In addition, as part of the discussions for the IGA, the UK negotiated a number of exceptions, including the category of owner-documented financial institution (ODFI), which was specifically designed to reduce the reporting burden on small family trusts. Where a trust holds assets with a financial institution in the UK (e.g. an account with investment managers), and the trustees complete a self-certification form disclosing the tax residency and citizenship of the controlling persons, the financial institution can agree to act as a withholding agent and report on behalf of the trust, in relation to the accounts it holds. In such circumstances, the obligation on the trustees to register the ODFI with IRS is removed.
Despite the exceptions to registering with IRS and reporting to HMRC, FATCA has resulted in the need for trustees to carry out due diligence to ascertain the tax residency and citizenship of the parties to the trust. Even if they are not required to register and report, any financial institution doing so on their behalf will, in most circumstances, require them to complete a self-certification form, confirming the personal details and tax status of all controlling persons.
CRS – like FATCA, but different
If trustees thought that FATCA was the end of tax compliance for trusts, they were to be sorely disappointed. The G20 nations had long been considering a global standard in the exchange of tax information by participating jurisdictions, and requested the assistance of the OECD in developing one. This culminated in the Common Reporting Standard (CRS), which closely follows the approach of FATCA. In October 2014, 45 jurisdictions (including the UK) signed an agreement to exchange information from 2017. This number has been steadily rising and is now over 100.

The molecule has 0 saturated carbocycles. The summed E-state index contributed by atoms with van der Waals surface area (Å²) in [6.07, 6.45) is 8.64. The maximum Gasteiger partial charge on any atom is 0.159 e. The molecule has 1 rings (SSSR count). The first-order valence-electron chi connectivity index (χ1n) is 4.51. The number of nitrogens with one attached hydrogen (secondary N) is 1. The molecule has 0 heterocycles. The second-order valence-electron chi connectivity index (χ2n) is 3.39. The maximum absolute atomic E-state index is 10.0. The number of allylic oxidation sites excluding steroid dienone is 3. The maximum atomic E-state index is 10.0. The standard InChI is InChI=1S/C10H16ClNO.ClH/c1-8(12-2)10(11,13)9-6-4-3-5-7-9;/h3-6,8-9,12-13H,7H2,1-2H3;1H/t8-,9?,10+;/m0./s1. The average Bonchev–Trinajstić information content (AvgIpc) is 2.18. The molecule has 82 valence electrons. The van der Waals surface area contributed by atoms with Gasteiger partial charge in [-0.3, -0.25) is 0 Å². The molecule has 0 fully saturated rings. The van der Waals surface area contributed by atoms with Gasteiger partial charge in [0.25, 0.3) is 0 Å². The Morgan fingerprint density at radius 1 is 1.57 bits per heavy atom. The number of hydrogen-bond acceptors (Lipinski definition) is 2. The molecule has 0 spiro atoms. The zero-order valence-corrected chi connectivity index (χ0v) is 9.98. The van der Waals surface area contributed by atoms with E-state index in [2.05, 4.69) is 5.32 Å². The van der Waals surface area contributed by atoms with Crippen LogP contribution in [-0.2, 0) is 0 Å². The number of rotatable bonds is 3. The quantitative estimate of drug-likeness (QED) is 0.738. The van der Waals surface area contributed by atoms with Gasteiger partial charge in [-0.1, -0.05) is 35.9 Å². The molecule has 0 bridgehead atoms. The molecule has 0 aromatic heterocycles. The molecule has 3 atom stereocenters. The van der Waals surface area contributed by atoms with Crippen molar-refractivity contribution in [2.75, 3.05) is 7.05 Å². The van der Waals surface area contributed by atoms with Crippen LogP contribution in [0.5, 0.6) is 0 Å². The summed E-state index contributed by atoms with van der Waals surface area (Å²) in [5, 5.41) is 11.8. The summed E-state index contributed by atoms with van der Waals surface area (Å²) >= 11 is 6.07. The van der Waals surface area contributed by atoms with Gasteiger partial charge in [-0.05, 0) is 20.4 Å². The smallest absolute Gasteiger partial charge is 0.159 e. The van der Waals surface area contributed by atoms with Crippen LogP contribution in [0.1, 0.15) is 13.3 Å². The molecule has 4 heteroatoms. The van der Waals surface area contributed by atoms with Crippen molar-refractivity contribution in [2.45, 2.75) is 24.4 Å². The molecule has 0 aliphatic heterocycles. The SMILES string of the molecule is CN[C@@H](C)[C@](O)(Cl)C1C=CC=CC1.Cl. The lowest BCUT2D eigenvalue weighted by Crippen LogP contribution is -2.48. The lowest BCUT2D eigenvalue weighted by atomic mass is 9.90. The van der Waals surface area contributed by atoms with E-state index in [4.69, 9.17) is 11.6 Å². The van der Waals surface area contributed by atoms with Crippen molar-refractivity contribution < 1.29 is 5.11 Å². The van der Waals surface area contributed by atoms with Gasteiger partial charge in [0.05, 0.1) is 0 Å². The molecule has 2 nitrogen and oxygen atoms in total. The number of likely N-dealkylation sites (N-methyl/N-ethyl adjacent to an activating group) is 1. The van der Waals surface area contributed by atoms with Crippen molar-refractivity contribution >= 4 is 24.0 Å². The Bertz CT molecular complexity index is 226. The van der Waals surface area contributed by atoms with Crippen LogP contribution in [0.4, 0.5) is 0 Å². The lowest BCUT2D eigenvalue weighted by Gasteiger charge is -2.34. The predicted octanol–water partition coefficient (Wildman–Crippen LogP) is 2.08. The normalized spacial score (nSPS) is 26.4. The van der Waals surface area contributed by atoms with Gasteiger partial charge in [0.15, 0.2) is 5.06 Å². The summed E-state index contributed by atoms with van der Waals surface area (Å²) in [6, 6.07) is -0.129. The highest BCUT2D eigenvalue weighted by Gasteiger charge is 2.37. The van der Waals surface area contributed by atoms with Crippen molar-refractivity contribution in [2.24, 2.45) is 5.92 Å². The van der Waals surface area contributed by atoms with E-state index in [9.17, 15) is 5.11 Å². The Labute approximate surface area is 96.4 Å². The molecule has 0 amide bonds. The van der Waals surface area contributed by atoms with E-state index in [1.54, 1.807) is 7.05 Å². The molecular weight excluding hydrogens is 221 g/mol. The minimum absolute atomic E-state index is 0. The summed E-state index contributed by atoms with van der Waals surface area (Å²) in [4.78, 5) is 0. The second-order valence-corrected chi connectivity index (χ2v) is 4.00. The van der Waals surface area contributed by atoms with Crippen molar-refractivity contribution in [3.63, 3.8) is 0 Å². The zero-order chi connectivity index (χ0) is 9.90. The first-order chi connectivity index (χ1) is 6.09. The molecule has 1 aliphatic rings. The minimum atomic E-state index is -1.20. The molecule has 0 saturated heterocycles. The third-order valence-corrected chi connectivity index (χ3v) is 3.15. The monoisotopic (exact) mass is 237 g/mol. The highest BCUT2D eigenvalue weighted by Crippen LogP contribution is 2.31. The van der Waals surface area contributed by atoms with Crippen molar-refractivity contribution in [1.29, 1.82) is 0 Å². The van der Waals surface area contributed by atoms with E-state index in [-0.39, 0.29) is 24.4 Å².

Although trustees could have been excused for believing that their approach in complying with FATCA would be sufficient for CRS, this is not true in all cases. Whereas the IGA that enacted FATCA in the UK was a bilateral agreement, CRS is a multi-jurisdictional agreement with a common standard implemented across all participating jurisdictions. As such, there are no special exemptions for the UK and the effect has been to broaden the requirements for tax compliance.
The main difference between FATCA and CRS concerns the treatment of ODFIs and charitable trusts. ODFIs do not exist as a category for CRS, and the trustees of an ODFI for FATCA purposes must take on the reporting obligations for CRS, unless the financial institution holding the assets undertakes reporting as a third-party service provider. As a result, in some trusts the responsibility for reporting to HMRC will depend on whether the individual is caught by FATCA (i.e. an individual is a US person) or whether they are caught by CRS. It is likely that many lay trustees will not realise this distinction and that they have any obligation to report.